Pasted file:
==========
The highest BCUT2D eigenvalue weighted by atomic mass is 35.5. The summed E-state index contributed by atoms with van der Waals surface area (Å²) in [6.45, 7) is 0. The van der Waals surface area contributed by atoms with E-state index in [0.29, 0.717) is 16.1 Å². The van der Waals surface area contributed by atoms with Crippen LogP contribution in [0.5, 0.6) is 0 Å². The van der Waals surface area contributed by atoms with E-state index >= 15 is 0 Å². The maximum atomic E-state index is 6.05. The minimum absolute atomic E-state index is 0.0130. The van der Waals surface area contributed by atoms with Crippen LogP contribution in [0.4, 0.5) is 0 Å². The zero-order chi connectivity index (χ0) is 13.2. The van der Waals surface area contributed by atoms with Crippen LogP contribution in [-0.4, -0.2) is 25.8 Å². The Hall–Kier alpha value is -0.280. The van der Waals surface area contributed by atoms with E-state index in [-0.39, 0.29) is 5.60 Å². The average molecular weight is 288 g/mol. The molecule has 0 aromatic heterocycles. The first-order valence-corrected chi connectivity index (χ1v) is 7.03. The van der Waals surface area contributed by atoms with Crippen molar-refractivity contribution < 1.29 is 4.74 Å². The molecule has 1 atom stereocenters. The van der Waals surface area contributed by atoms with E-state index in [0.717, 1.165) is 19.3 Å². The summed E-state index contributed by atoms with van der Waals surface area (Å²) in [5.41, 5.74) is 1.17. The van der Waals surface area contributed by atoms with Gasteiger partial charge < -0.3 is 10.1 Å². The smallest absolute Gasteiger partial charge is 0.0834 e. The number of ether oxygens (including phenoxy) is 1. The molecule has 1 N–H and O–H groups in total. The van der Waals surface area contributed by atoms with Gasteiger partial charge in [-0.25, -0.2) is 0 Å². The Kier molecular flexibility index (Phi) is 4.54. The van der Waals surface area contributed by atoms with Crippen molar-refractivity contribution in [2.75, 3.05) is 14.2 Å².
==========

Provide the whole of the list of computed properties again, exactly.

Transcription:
The highest BCUT2D eigenvalue weighted by atomic mass is 35.5. The summed E-state index contributed by atoms with van der Waals surface area (Å²) in [6.45, 7) is 0. The van der Waals surface area contributed by atoms with E-state index in [0.29, 0.717) is 16.1 Å². The van der Waals surface area contributed by atoms with Crippen LogP contribution in [0.5, 0.6) is 0 Å². The van der Waals surface area contributed by atoms with E-state index >= 15 is 0 Å². The maximum atomic E-state index is 6.05. The minimum absolute atomic E-state index is 0.0130. The van der Waals surface area contributed by atoms with Crippen LogP contribution in [0.4, 0.5) is 0 Å². The zero-order chi connectivity index (χ0) is 13.2. The van der Waals surface area contributed by atoms with Crippen LogP contribution in [-0.4, -0.2) is 25.8 Å². The Hall–Kier alpha value is -0.280. The van der Waals surface area contributed by atoms with E-state index in [-0.39, 0.29) is 5.60 Å². The average molecular weight is 288 g/mol. The molecule has 0 aromatic heterocycles. The first-order valence-corrected chi connectivity index (χ1v) is 7.03. The van der Waals surface area contributed by atoms with Crippen molar-refractivity contribution < 1.29 is 4.74 Å². The molecule has 1 atom stereocenters. The van der Waals surface area contributed by atoms with E-state index in [0.717, 1.165) is 19.3 Å². The summed E-state index contributed by atoms with van der Waals surface area (Å²) in [5.41, 5.74) is 1.17. The van der Waals surface area contributed by atoms with Gasteiger partial charge < -0.3 is 10.1 Å². The smallest absolute Gasteiger partial charge is 0.0834 e. The number of ether oxygens (including phenoxy) is 1. The molecule has 1 N–H and O–H groups in total. The van der Waals surface area contributed by atoms with Gasteiger partial charge in [-0.25, -0.2) is 0 Å². The Kier molecular flexibility index (Phi) is 4.54. The van der Waals surface area contributed by atoms with Crippen molar-refractivity contribution in [2.75, 3.05) is 14.2 Å².